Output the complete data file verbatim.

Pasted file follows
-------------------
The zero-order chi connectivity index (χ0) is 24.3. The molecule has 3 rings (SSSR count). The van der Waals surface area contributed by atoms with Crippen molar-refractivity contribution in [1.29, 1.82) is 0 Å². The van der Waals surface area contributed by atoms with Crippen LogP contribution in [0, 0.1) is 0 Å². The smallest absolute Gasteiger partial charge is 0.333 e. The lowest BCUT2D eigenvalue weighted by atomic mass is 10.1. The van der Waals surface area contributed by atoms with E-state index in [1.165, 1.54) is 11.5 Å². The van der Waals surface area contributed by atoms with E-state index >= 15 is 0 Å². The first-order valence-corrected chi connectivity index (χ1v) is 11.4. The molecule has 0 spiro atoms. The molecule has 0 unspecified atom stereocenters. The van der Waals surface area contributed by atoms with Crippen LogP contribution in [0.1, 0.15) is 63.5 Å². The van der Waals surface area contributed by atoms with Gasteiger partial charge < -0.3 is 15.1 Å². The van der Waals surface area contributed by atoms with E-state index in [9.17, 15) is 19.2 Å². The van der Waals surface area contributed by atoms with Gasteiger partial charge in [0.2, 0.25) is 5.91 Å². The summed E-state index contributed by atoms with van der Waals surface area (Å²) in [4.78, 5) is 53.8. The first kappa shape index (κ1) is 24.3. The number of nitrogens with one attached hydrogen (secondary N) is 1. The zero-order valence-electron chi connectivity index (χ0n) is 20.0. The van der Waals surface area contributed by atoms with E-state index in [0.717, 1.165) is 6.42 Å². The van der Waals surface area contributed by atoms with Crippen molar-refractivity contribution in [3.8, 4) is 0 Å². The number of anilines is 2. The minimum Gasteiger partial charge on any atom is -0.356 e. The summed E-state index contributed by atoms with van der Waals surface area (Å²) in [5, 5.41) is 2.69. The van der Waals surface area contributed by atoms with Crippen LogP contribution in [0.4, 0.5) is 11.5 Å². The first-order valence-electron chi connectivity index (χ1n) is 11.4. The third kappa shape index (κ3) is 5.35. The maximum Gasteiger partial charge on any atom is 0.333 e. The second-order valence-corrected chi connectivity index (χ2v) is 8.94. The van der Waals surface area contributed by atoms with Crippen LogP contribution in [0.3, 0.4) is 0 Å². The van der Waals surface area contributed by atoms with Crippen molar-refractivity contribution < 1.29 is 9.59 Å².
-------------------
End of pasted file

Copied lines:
The zero-order chi connectivity index (χ0) is 24.3. The molecule has 3 rings (SSSR count). The van der Waals surface area contributed by atoms with Crippen molar-refractivity contribution in [1.29, 1.82) is 0 Å². The van der Waals surface area contributed by atoms with Crippen LogP contribution in [0, 0.1) is 0 Å². The smallest absolute Gasteiger partial charge is 0.333 e. The lowest BCUT2D eigenvalue weighted by atomic mass is 10.1. The van der Waals surface area contributed by atoms with E-state index in [1.165, 1.54) is 11.5 Å². The van der Waals surface area contributed by atoms with E-state index >= 15 is 0 Å². The first-order valence-corrected chi connectivity index (χ1v) is 11.4. The molecule has 0 spiro atoms. The molecule has 0 unspecified atom stereocenters. The van der Waals surface area contributed by atoms with Crippen LogP contribution in [0.1, 0.15) is 63.5 Å². The van der Waals surface area contributed by atoms with Gasteiger partial charge < -0.3 is 15.1 Å². The van der Waals surface area contributed by atoms with E-state index in [9.17, 15) is 19.2 Å². The van der Waals surface area contributed by atoms with Gasteiger partial charge in [0.2, 0.25) is 5.91 Å². The summed E-state index contributed by atoms with van der Waals surface area (Å²) in [4.78, 5) is 53.8. The first kappa shape index (κ1) is 24.3. The number of nitrogens with one attached hydrogen (secondary N) is 1. The zero-order valence-electron chi connectivity index (χ0n) is 20.0. The van der Waals surface area contributed by atoms with E-state index in [0.717, 1.165) is 6.42 Å². The van der Waals surface area contributed by atoms with Crippen molar-refractivity contribution in [3.8, 4) is 0 Å². The number of anilines is 2. The minimum Gasteiger partial charge on any atom is -0.356 e. The summed E-state index contributed by atoms with van der Waals surface area (Å²) in [5, 5.41) is 2.69. The van der Waals surface area contributed by atoms with Crippen LogP contribution in [0.4, 0.5) is 11.5 Å². The first-order valence-electron chi connectivity index (χ1n) is 11.4. The third kappa shape index (κ3) is 5.35. The maximum Gasteiger partial charge on any atom is 0.333 e. The second-order valence-corrected chi connectivity index (χ2v) is 8.94. The van der Waals surface area contributed by atoms with Crippen LogP contribution in [0.3, 0.4) is 0 Å². The van der Waals surface area contributed by atoms with Crippen molar-refractivity contribution < 1.29 is 9.59 Å².